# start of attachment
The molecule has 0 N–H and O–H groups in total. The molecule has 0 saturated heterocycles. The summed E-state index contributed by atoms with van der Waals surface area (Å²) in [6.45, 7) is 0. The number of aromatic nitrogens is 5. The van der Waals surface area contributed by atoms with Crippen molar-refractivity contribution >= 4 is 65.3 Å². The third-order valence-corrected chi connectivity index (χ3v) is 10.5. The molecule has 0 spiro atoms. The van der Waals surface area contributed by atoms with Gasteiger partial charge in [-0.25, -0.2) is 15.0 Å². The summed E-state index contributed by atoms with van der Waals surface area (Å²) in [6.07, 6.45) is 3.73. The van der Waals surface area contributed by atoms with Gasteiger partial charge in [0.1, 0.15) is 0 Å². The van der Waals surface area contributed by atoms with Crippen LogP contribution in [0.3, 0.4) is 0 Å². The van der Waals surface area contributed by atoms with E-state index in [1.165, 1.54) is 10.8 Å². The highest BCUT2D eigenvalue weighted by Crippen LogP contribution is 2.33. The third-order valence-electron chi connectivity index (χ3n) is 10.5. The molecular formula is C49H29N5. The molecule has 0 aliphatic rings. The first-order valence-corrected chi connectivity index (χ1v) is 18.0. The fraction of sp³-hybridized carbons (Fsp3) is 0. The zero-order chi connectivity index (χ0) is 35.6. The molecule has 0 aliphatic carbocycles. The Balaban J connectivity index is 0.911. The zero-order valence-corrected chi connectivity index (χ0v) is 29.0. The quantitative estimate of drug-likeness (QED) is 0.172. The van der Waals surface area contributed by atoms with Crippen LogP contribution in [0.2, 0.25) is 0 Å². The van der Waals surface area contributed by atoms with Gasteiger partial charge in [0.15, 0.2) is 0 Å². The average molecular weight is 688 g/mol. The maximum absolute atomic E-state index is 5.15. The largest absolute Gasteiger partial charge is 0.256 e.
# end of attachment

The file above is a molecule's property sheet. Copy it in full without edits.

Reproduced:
The molecule has 0 N–H and O–H groups in total. The molecule has 0 saturated heterocycles. The summed E-state index contributed by atoms with van der Waals surface area (Å²) in [6.45, 7) is 0. The number of aromatic nitrogens is 5. The van der Waals surface area contributed by atoms with Crippen molar-refractivity contribution >= 4 is 65.3 Å². The third-order valence-corrected chi connectivity index (χ3v) is 10.5. The molecule has 0 spiro atoms. The van der Waals surface area contributed by atoms with Gasteiger partial charge in [-0.25, -0.2) is 15.0 Å². The summed E-state index contributed by atoms with van der Waals surface area (Å²) in [6.07, 6.45) is 3.73. The van der Waals surface area contributed by atoms with Gasteiger partial charge in [0.1, 0.15) is 0 Å². The van der Waals surface area contributed by atoms with Crippen LogP contribution in [0.3, 0.4) is 0 Å². The van der Waals surface area contributed by atoms with E-state index in [1.165, 1.54) is 10.8 Å². The highest BCUT2D eigenvalue weighted by Crippen LogP contribution is 2.33. The third-order valence-electron chi connectivity index (χ3n) is 10.5. The molecular formula is C49H29N5. The molecule has 0 aliphatic rings. The first-order valence-corrected chi connectivity index (χ1v) is 18.0. The fraction of sp³-hybridized carbons (Fsp3) is 0. The zero-order chi connectivity index (χ0) is 35.6. The molecule has 0 aliphatic carbocycles. The Balaban J connectivity index is 0.911. The zero-order valence-corrected chi connectivity index (χ0v) is 29.0. The quantitative estimate of drug-likeness (QED) is 0.172. The van der Waals surface area contributed by atoms with Crippen LogP contribution in [0.2, 0.25) is 0 Å². The van der Waals surface area contributed by atoms with Gasteiger partial charge in [0.15, 0.2) is 0 Å². The average molecular weight is 688 g/mol. The maximum absolute atomic E-state index is 5.15. The largest absolute Gasteiger partial charge is 0.256 e.